The new dance team coaches bring new perspectives to the team


Pounding feet hit the floor while heavy breaths fill the warm, humid air. Jazzae Ford and Crystal Delgodo, new FHC dance team coaches and best friends, are learning a new dance that they will be performing the next day. As the Sunday night creeps into the early morning Monday, the dancers call it quits, hoping that the dance they just spent hours on learning is going to stick.

“[We danced] all over,” Delgodo said. “A mutual friend of ours would get [us] dancing gigs everywhere.”

Not only were they able to perform at a variety of places but, many years ago, the dance coaches also found themselves dancing at The Haunt to make a little extra cash.  

“I’m actually not into Halloween or haunted houses, but I love to dance and perform,” Delgodo said. “We danced a lot. One night we counted, [and] we danced 35 times in an evening.”

Once Ford and Delgodo realized that they would never get their fill of dancing, they decided that they could spread their love of dance through teaching, which eventually led them to FHC’s dance program. 

“We love performing, and we [also] do love teaching and coaching,” Delgodo said. “We absolutely love performing, and if it was something we could do forever, we would. But we just as well love teaching and coaching too.”  

Ford and Delgodo co-own a dance studio, Imprint Dance Studio in Grand Rapids, where they get to teach dancers ranging from 2-18 years old, including many of the girls on the dance team.  

Although teaching at a studio is different than teaching a school dance team, Ford and Delgodo met the challenge head-on.

“At the studio, you can buy how much you want to train,” Ford said. “If you want to train more, you just buy more time. In school and on the dance team, you get this amount of time, and you put this amount of work in. You either make it worth it, or you don’t.” 

While holding two jobs may seem stressful to most, it was a no-brainer for Ford and Delgodo. When they heard that the dance team needed a coach, they were more than happy to step up and take the role.  

“A lot of the girls on the team are from our studio, so they are kind of like our babies,” Ford said. “It was kind of just like when your kid needs help,  you’re there to help them. I think that’s what drove us to step in. When they needed us, we were like ‘we’re going to do this,’ and we are happy we are doing it for them.” 

Once the dance girls heard who their new coaches were going to be, they were beyond excited. With Ford and Delgodo’s amazing friendship and background in dancing, the girls were confident they would have a fun and successful season. Molly Vonk, a sophomore on the team, felt that these new coaches would elevate the program. 

“[The two coaches] are very close, which means that they have each other’s back,” Molly said. “For example, if one can’t make it to practice, the other one will be there—without a doubt. These coaches are different from our previous coaches because Jazzae is also the assistant coach for Davenport’s dance team. She knows the in and outs of ‘dance team style’ choreography, which will benefit our scores at competitions.”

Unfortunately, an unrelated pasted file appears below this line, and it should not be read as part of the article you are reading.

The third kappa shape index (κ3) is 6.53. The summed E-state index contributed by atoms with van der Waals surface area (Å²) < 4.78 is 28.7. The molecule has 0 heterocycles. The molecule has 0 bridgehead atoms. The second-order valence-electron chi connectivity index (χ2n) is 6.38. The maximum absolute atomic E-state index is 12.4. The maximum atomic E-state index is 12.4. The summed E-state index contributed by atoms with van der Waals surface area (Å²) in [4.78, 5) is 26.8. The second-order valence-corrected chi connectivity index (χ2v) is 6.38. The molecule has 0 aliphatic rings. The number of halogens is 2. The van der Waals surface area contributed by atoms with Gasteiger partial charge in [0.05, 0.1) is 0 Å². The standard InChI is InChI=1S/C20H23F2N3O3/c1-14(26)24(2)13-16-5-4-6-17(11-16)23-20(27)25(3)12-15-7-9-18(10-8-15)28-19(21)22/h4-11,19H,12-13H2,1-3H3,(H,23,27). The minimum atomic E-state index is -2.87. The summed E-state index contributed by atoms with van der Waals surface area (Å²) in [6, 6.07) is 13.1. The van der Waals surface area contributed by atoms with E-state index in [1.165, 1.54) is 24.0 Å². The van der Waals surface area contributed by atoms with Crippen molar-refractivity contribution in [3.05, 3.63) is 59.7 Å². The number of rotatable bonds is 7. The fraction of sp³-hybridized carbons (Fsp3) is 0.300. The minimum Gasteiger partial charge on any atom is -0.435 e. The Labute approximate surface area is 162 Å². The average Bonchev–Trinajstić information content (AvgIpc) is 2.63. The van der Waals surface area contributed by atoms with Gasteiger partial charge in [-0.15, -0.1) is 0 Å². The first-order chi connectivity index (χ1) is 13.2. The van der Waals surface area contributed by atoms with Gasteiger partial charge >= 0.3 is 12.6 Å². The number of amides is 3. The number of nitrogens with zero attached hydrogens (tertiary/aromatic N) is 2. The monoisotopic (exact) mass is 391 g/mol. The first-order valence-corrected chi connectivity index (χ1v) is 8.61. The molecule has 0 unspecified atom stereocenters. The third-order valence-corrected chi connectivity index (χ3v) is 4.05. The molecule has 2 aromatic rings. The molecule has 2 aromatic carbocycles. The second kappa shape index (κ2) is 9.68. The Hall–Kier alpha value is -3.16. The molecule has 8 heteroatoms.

Senior Maddie Musgraves, another member on the team, also describes how the coaches being so close will benefit the team in many ways

“Their strong friendship is beneficial to the team because they work really great together,” Maddie said. “Their teamwork helps our team become stronger. They are amazing role models for us, and they show that their great friendship will push us further rather than distract us. Their ideas bounce off one another, creating a productive practice each day.”

The experience and perspective of both coaches will be essential in improving the dance team’s performances, especially as they move on to bigger competitions over the course of their season like nationals in February. Delgodo believes that this year will be “a nationals year for them,” an idea that will be encouraging to both coaches and dancers as they prepare.

Although winning and placing well at competitions is a big aspect of dance, the coaches both want to emphasize the importance of personal growth for each member as they progress through the season.

“Other than that, [we hope] just that they have a fun, cohesive year,” Delgodo said, “and a year of growth personally as a dancer, maturing and everything.”

Although the pair were only instated recently, they are already enamored with the team and all the girls on it. With what they’ve seen already, they both are expecting and hoping for a unique season. 

“They are all extremely talented and come from good backgrounds as far as dance,” Ford said. “They seem like they are a very cohesive as a team.”

Now, the pressure is on for the girls and the coaches to succeed this year, but with fresh talent on both sides of the spectrum, the season will be one like no other. From Ford’s perspective, every second, every minute, every performance will count, and for that reason alone, the dance team is set to effectively achieve a successful season.

“You go out there and you’re on the stage for three minutes, and that’s all you get,” Ford said. “You really, really do prepare for so long for one moment, and you don’t get it back.”